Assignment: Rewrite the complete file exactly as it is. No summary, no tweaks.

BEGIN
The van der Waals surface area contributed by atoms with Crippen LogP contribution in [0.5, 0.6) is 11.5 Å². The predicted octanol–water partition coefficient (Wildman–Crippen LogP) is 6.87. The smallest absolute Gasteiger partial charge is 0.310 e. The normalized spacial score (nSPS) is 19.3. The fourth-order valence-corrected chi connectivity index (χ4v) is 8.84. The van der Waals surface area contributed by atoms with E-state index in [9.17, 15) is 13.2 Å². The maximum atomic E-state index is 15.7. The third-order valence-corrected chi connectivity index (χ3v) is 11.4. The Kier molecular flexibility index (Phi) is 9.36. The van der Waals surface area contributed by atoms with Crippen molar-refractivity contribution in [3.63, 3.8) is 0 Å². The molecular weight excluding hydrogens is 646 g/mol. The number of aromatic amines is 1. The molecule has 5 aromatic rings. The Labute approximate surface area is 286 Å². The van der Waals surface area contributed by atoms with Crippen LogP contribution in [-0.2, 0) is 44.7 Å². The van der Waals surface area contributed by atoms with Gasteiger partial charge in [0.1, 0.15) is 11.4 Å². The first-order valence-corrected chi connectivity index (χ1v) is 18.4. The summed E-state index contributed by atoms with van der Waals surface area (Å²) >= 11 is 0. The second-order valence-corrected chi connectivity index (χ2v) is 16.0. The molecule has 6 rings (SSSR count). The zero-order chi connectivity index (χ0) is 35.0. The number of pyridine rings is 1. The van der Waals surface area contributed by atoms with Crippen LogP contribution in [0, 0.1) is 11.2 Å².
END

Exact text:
The van der Waals surface area contributed by atoms with Crippen LogP contribution in [0.5, 0.6) is 11.5 Å². The predicted octanol–water partition coefficient (Wildman–Crippen LogP) is 6.87. The smallest absolute Gasteiger partial charge is 0.310 e. The normalized spacial score (nSPS) is 19.3. The fourth-order valence-corrected chi connectivity index (χ4v) is 8.84. The van der Waals surface area contributed by atoms with E-state index in [9.17, 15) is 13.2 Å². The maximum atomic E-state index is 15.7. The third-order valence-corrected chi connectivity index (χ3v) is 11.4. The Kier molecular flexibility index (Phi) is 9.36. The van der Waals surface area contributed by atoms with Crippen molar-refractivity contribution in [3.63, 3.8) is 0 Å². The molecular weight excluding hydrogens is 646 g/mol. The number of aromatic amines is 1. The molecule has 5 aromatic rings. The Labute approximate surface area is 286 Å². The van der Waals surface area contributed by atoms with Crippen LogP contribution in [-0.2, 0) is 44.7 Å². The van der Waals surface area contributed by atoms with Gasteiger partial charge in [0.1, 0.15) is 11.4 Å². The first-order valence-corrected chi connectivity index (χ1v) is 18.4. The summed E-state index contributed by atoms with van der Waals surface area (Å²) >= 11 is 0. The second-order valence-corrected chi connectivity index (χ2v) is 16.0. The molecule has 6 rings (SSSR count). The zero-order chi connectivity index (χ0) is 35.0. The number of pyridine rings is 1. The van der Waals surface area contributed by atoms with Crippen LogP contribution in [0, 0.1) is 11.2 Å².